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Earliest Hangeul metal movable type blocks excavated in Seoul

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Movable metal printing blocks featuring Hangeul, which were found during an archaeological excavation carried out in Insa-dong, central Seoul, from March to June, are displayed during a press conference held nearby at the National Palace Museum of Korea, Tuesday. Yonhap
Movable metal printing blocks featuring Hangeul, which were found during an archaeological excavation carried out in Insa-dong, central Seoul, from March to June, are displayed during a press conference held nearby at the National Palace Museum of Korea, Tuesday. Yonhap

By Park Ji-won

Movable metal type (printing) blocks, which could be the earliest known depicting Hangeul, the Korean alphabet created in 1443 under the guidance of King Sejong the Great, were found in a pot during a recent archaeological excavation in Seoul, the Cultural Heritage Association (CHA) said Tuesday.

They were part of a trove of 1,600 metal type blocks, believed to have been produced between the 15th and 16th centuries during the early Joseon Kingdom, uncovered with other artifacts from the period.

Of the 1,600 blocks, 1,000 carried Chinese characters estimated to have been made around 1434, which would be the oldest of their kind; while 600 were of Hangeul characters.

If the blocks, which are currently being examined by experts, are confirmed to date back that far, those depicting Hangeul would be the earliest known to display the Korean alphabet, while those showing Chinese would be the world's first examples of that written language engraved on movable metal type blocks known to exist.

The CHA said the Hangeul metal blocks recovered by the Sudo Research Institute of Cultural Heritage ― during an archaeological excavation at a redevelopment site in Insa-dong between March and June ― could be the earliest of their kind known to follow the "Donggukjeongun" style orthography, which was only used in the 15th century when Hangeul, known then as Hunminjeongeum, was invented. Also, it is the first time for a complete set of Hangeul type in various sizes to be recovered.

Currently, the oldest known existing Hangeul metal print blocks are a collection of around 30 from around 1455, which are currently on display at the National Museum of Korea. But these weren't excavated by archaeologists, they were passed down over the ages through families and then into government hands.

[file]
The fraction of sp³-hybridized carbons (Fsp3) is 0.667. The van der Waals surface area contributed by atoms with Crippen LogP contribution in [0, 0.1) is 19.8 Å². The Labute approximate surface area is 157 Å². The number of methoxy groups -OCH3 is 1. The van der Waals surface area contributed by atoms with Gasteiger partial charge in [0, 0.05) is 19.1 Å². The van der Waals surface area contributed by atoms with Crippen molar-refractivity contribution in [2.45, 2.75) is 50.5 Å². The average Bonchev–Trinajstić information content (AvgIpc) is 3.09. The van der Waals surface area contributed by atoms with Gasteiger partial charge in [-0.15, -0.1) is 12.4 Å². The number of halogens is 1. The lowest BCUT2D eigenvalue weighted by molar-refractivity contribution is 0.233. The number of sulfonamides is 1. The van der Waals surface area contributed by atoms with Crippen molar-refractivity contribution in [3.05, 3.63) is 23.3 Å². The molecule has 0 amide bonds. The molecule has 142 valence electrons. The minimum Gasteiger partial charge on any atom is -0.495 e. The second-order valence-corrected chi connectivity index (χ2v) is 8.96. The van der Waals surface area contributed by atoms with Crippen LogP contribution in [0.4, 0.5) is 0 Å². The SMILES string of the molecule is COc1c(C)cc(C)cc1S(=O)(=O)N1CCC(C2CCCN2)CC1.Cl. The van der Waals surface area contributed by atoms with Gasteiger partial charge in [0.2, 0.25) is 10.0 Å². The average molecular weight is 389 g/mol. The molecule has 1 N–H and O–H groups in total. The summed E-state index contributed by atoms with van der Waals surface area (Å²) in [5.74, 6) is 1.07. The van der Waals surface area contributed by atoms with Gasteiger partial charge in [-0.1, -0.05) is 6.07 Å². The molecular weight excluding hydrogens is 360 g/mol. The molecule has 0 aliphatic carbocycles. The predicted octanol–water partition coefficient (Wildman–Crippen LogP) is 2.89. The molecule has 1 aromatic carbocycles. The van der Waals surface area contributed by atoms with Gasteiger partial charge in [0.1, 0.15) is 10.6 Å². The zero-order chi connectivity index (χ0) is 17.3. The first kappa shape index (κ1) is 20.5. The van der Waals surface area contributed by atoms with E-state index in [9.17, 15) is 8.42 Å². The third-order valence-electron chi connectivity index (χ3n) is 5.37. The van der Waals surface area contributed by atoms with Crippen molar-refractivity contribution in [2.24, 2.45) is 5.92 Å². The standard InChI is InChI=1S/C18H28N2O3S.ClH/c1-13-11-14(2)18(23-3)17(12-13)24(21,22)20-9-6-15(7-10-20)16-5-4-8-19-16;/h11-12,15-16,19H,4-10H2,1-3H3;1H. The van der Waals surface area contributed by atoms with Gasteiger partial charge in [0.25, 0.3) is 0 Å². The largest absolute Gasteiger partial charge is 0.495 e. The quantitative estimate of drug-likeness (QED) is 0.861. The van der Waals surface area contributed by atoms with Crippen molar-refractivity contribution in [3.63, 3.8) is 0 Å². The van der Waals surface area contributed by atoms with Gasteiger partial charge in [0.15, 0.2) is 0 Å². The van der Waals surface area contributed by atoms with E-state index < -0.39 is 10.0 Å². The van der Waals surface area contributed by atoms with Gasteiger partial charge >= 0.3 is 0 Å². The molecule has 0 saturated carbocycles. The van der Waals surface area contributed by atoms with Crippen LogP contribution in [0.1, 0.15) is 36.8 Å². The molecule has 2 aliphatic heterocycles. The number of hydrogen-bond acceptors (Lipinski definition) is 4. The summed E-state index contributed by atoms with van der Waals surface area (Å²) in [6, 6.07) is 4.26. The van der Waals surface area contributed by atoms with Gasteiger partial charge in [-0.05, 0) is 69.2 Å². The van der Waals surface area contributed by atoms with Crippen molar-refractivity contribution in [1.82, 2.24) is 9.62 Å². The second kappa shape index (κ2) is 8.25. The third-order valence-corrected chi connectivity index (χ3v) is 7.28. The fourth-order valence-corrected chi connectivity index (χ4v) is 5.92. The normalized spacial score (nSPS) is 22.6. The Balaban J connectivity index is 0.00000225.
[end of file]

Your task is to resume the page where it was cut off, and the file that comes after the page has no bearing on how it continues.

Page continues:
Movable metal type blocks featuring Hangeul characters, which were found during an excavation in Insa-dong from March to June. Yonhap
Movable metal type blocks featuring Hangeul characters, which were found during an excavation in Insa-dong from March to June. Yonhap

"The Hangeul type blocks seem to have been fabricated between 1455 and 1461 during the reign of King Sejo of the Joseon Kingdom as they show the Donggukjeongun style orthography," Paek Doo-Hyeon, a professor at Kyungpook National University, said during a press conference.

Regarding the Chinese character blocks, Lee Seung-chul, a curator at the Jikji Pavilion, said, "We have confirmed that four to five blocks appear to be similar to ones made in 1434 … This is very important in investigating the printing technology of the Joseon era."

Oh Kyung-taek, head of the Sudo Research Institute of Culture, suggested that the burial of the relics was done "intentionally" in a hurried manner.

"The metal type blocks seems to be made out of bronze. They were buried under an ordinary house in area where many yangban ― the highest social class of the period ― lived. It appears that many middle-class people and government officials lived there. It seems that a person buried them during an emergency and failed to recover them … We have recovered many relics buried in a similar manner during wars in the 16th century such as the 1592-98 Japanese invasions of Korea and the 1636-37 Qing invasion."

In addition to the blocks, the administration also unveiled remnants that belonged to astronomical and water clocks made during Sejong's reign, eight parts of "Seungja" firearms made between the reigns of Kings Jungjong and Seonjo, and pieces of a bronze bell.


Park Ji-won jwpark@koreatimes.co.kr


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